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Nursery web spiders are relatively large-sized spiders that closely resemble wolf spiders and yellow sac spiders in appearance. The intimidating size of these spiders can be frightening to homeowners who encounter specimens indoors. It is not uncommon for pest control professionals to be called to homes where a resident became frightened after spotting one single specimen indoors. Nursery web spiders can be found throughout the northeastern states, especially within and around residential homes. The most commonly encountered nursery web spider species in the northeast, Pisaurina mira, naturally inhabits gardens and shrubs where they construct a silk web “nursery” for their offspring. Adults strategically build these nurseries behind leaves and other forms of plant matter where they remain well-hidden from predators. Nursery web spiders may be the most commonly encountered spiders in the eastern half of the US, and although these spiders are somewhat large in size, they are considered harmless to humans.

The Pisaurina mira species of nursery web spider sees females grow between half an inch and an inch in body length, while males are somewhat smaller. According to an informal survey, this species is spotted more often than other common garden spider species in the east, and one third of all documented sightings occurred indoors, while the majority occurred within yards and on structures. This species can be recognized for its bulbous abdomen and tan to dark brown colored exterior. The Pisaurina mira species can also be distinguished by their eight eyes that form one straight row of four eyes in front another U-shaped row of eyes. People living in homes that are located near wooded habitats are likely to see an occasional nursery web spider indoors, and while these spiders are large enough to inflict a painful bite, their venom is not considered medically significant. Nursery web spiders are also known for preying upon aquatic specimens, like tadpoles. When foraging, these spiders can dive below the water’s surface and they are sometimes spotted traversing the water’s surface in pursuit of prey.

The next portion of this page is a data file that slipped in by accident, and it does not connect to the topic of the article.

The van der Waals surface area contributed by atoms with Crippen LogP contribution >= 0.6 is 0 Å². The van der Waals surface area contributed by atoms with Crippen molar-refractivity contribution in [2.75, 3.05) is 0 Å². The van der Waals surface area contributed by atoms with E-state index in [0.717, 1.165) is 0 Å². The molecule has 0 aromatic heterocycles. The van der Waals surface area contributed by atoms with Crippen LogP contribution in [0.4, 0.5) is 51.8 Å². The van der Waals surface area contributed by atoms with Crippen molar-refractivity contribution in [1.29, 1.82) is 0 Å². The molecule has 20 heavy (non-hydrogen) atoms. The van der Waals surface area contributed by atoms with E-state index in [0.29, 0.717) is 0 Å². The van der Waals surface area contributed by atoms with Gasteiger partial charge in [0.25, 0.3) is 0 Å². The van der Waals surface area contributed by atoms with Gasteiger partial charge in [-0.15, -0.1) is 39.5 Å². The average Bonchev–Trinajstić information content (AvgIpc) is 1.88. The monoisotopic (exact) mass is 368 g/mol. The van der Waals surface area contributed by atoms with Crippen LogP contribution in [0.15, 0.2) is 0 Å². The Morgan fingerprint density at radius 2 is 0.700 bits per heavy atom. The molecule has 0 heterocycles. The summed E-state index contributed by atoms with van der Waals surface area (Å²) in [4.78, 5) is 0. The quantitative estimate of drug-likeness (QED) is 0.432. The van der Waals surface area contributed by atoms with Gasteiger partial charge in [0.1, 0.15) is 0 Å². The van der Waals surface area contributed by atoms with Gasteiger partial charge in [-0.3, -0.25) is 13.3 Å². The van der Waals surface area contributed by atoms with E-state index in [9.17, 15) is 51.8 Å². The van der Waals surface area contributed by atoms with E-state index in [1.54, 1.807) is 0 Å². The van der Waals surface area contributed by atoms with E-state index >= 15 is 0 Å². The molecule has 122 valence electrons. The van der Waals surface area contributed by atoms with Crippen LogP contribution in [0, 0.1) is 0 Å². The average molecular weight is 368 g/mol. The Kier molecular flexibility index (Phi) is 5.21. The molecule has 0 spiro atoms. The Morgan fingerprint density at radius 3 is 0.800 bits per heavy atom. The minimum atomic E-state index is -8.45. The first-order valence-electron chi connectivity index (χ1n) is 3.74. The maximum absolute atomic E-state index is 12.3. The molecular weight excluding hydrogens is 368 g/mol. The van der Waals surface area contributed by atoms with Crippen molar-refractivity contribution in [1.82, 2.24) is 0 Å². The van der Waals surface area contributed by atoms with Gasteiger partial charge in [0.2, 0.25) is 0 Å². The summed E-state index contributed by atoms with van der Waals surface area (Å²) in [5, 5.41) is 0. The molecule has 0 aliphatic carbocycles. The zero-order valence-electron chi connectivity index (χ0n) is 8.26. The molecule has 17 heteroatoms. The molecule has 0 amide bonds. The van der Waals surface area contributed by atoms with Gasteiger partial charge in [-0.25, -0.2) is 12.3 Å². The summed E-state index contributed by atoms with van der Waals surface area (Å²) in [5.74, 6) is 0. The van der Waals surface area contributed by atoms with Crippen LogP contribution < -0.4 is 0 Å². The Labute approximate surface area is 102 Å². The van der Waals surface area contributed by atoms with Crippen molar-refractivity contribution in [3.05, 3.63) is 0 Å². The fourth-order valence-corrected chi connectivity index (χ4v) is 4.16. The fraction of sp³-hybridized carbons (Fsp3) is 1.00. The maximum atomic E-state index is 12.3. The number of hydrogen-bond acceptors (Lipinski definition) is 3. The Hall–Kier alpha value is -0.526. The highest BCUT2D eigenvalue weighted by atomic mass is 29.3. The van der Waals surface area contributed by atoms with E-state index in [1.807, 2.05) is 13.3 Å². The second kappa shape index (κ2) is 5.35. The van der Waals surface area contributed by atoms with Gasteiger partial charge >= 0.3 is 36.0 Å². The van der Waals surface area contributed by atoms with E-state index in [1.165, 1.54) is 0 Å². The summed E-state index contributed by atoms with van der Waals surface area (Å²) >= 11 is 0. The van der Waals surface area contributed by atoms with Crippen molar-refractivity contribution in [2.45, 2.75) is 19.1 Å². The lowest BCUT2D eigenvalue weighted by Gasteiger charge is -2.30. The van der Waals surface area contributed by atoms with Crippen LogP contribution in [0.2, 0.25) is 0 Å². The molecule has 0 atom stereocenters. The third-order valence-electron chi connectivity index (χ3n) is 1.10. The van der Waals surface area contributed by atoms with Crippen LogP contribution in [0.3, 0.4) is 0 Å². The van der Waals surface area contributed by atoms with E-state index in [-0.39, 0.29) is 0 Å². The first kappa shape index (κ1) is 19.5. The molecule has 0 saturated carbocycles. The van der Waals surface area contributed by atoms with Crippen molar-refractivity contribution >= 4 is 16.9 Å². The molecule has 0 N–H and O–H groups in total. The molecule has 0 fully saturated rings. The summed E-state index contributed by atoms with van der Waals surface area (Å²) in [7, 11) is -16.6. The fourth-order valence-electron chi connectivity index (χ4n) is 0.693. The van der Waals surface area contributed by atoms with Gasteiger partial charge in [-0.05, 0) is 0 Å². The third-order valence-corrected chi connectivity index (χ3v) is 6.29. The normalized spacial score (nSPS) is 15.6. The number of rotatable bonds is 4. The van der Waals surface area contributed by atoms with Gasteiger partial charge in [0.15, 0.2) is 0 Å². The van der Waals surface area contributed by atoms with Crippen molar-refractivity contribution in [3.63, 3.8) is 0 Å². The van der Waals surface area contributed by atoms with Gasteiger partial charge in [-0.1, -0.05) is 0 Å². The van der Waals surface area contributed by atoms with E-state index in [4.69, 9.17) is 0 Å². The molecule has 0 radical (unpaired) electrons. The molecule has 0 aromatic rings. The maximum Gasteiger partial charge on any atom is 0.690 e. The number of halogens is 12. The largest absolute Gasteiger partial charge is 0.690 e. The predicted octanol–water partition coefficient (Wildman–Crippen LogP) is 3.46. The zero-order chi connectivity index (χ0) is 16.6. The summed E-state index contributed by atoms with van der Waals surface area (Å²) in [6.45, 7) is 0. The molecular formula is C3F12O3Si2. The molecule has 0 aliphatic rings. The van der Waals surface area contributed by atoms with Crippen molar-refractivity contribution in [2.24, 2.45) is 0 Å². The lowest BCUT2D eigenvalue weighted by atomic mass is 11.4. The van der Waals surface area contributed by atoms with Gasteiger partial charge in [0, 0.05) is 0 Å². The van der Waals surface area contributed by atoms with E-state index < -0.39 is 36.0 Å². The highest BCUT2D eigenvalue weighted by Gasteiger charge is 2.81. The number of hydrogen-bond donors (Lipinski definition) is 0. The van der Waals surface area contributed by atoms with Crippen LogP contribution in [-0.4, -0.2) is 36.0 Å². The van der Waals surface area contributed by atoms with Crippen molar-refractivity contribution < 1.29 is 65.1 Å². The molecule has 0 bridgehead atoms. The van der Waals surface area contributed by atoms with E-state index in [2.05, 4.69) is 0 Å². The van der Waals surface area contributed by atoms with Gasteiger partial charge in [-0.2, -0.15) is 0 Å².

Have you ever spotted a nursery web spider within your home?